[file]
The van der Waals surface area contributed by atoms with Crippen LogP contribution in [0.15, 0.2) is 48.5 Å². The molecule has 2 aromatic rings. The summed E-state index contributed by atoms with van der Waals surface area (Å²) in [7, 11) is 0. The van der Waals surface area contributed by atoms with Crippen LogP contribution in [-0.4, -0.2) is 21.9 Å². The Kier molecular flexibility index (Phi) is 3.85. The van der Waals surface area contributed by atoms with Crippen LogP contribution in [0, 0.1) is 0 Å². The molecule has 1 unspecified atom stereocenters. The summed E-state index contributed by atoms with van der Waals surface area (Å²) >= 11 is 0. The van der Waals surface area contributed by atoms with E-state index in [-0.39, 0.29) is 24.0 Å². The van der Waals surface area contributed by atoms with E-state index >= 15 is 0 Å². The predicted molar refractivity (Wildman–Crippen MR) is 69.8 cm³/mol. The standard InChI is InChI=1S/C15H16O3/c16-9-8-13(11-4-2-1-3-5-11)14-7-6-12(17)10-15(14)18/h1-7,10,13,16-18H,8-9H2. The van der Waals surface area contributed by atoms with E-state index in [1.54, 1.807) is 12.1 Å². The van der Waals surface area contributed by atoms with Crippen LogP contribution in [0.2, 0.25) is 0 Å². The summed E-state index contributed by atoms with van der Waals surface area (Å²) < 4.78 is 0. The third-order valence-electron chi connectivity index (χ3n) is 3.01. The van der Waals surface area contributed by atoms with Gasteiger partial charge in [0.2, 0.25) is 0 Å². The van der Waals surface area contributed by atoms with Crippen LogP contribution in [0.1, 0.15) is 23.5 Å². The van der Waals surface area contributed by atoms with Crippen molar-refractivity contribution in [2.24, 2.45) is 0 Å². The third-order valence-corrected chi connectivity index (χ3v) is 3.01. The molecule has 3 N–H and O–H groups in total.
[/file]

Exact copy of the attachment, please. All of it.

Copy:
The van der Waals surface area contributed by atoms with Crippen LogP contribution in [0.15, 0.2) is 48.5 Å². The molecule has 2 aromatic rings. The summed E-state index contributed by atoms with van der Waals surface area (Å²) in [7, 11) is 0. The van der Waals surface area contributed by atoms with Crippen LogP contribution in [-0.4, -0.2) is 21.9 Å². The Kier molecular flexibility index (Phi) is 3.85. The van der Waals surface area contributed by atoms with Crippen LogP contribution in [0, 0.1) is 0 Å². The molecule has 1 unspecified atom stereocenters. The summed E-state index contributed by atoms with van der Waals surface area (Å²) >= 11 is 0. The van der Waals surface area contributed by atoms with E-state index in [-0.39, 0.29) is 24.0 Å². The van der Waals surface area contributed by atoms with E-state index >= 15 is 0 Å². The predicted molar refractivity (Wildman–Crippen MR) is 69.8 cm³/mol. The standard InChI is InChI=1S/C15H16O3/c16-9-8-13(11-4-2-1-3-5-11)14-7-6-12(17)10-15(14)18/h1-7,10,13,16-18H,8-9H2. The van der Waals surface area contributed by atoms with E-state index in [1.54, 1.807) is 12.1 Å². The van der Waals surface area contributed by atoms with Crippen LogP contribution in [0.2, 0.25) is 0 Å². The summed E-state index contributed by atoms with van der Waals surface area (Å²) < 4.78 is 0. The third-order valence-electron chi connectivity index (χ3n) is 3.01. The van der Waals surface area contributed by atoms with Gasteiger partial charge in [0.2, 0.25) is 0 Å². The van der Waals surface area contributed by atoms with Crippen LogP contribution in [0.1, 0.15) is 23.5 Å². The van der Waals surface area contributed by atoms with Crippen molar-refractivity contribution in [2.24, 2.45) is 0 Å². The third-order valence-corrected chi connectivity index (χ3v) is 3.01. The molecule has 3 N–H and O–H groups in total.